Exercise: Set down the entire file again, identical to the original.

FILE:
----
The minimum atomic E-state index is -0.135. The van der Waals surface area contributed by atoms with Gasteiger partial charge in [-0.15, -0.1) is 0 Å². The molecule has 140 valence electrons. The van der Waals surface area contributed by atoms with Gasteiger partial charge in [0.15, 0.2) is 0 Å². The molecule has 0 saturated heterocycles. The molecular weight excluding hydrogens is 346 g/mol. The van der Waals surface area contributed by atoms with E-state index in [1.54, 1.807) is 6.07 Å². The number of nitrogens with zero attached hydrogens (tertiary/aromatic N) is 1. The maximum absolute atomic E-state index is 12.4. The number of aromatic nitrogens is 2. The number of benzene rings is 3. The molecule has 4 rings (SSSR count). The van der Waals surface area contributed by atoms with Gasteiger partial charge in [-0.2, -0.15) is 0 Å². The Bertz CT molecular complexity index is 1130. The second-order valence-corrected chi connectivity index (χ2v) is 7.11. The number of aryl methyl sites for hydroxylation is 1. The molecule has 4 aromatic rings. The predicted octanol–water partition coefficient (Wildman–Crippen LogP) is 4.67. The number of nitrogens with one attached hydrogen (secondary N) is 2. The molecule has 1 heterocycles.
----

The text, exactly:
The minimum atomic E-state index is -0.135. The van der Waals surface area contributed by atoms with Gasteiger partial charge in [-0.15, -0.1) is 0 Å². The molecule has 140 valence electrons. The van der Waals surface area contributed by atoms with Gasteiger partial charge in [0.15, 0.2) is 0 Å². The molecule has 0 saturated heterocycles. The molecular weight excluding hydrogens is 346 g/mol. The van der Waals surface area contributed by atoms with E-state index in [1.54, 1.807) is 6.07 Å². The number of nitrogens with zero attached hydrogens (tertiary/aromatic N) is 1. The maximum absolute atomic E-state index is 12.4. The number of aromatic nitrogens is 2. The number of benzene rings is 3. The molecule has 4 rings (SSSR count). The van der Waals surface area contributed by atoms with Gasteiger partial charge in [-0.2, -0.15) is 0 Å². The Bertz CT molecular complexity index is 1130. The second-order valence-corrected chi connectivity index (χ2v) is 7.11. The number of aryl methyl sites for hydroxylation is 1. The molecule has 4 aromatic rings. The predicted octanol–water partition coefficient (Wildman–Crippen LogP) is 4.67. The number of nitrogens with one attached hydrogen (secondary N) is 2. The molecule has 1 heterocycles.